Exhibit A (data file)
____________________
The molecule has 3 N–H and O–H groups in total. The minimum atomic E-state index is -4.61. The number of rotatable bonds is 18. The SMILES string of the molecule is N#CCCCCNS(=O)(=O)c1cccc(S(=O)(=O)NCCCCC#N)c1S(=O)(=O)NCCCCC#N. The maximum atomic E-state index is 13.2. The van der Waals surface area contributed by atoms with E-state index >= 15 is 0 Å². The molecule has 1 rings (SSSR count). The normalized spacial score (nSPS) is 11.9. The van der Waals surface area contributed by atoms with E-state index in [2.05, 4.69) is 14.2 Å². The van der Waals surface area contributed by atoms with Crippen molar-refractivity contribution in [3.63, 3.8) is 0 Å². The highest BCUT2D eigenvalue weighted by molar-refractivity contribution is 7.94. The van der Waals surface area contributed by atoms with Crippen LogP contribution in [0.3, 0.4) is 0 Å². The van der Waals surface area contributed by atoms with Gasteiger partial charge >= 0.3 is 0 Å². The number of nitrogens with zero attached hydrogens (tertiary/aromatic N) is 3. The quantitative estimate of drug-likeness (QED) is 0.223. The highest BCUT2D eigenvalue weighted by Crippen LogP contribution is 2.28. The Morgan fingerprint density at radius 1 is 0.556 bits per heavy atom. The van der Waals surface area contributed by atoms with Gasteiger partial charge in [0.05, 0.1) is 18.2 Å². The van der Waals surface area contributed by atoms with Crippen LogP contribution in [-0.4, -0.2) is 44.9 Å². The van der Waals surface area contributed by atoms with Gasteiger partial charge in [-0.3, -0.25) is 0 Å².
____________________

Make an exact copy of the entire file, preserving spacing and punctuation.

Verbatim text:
The molecule has 3 N–H and O–H groups in total. The minimum atomic E-state index is -4.61. The number of rotatable bonds is 18. The SMILES string of the molecule is N#CCCCCNS(=O)(=O)c1cccc(S(=O)(=O)NCCCCC#N)c1S(=O)(=O)NCCCCC#N. The maximum atomic E-state index is 13.2. The van der Waals surface area contributed by atoms with E-state index >= 15 is 0 Å². The molecule has 1 rings (SSSR count). The normalized spacial score (nSPS) is 11.9. The van der Waals surface area contributed by atoms with E-state index in [2.05, 4.69) is 14.2 Å². The van der Waals surface area contributed by atoms with Crippen molar-refractivity contribution in [3.63, 3.8) is 0 Å². The highest BCUT2D eigenvalue weighted by molar-refractivity contribution is 7.94. The van der Waals surface area contributed by atoms with Crippen LogP contribution in [0.3, 0.4) is 0 Å². The van der Waals surface area contributed by atoms with Gasteiger partial charge >= 0.3 is 0 Å². The number of nitrogens with zero attached hydrogens (tertiary/aromatic N) is 3. The quantitative estimate of drug-likeness (QED) is 0.223. The highest BCUT2D eigenvalue weighted by Crippen LogP contribution is 2.28. The Morgan fingerprint density at radius 1 is 0.556 bits per heavy atom. The van der Waals surface area contributed by atoms with Gasteiger partial charge in [0.05, 0.1) is 18.2 Å². The van der Waals surface area contributed by atoms with Crippen LogP contribution in [-0.4, -0.2) is 44.9 Å². The van der Waals surface area contributed by atoms with Gasteiger partial charge in [-0.3, -0.25) is 0 Å².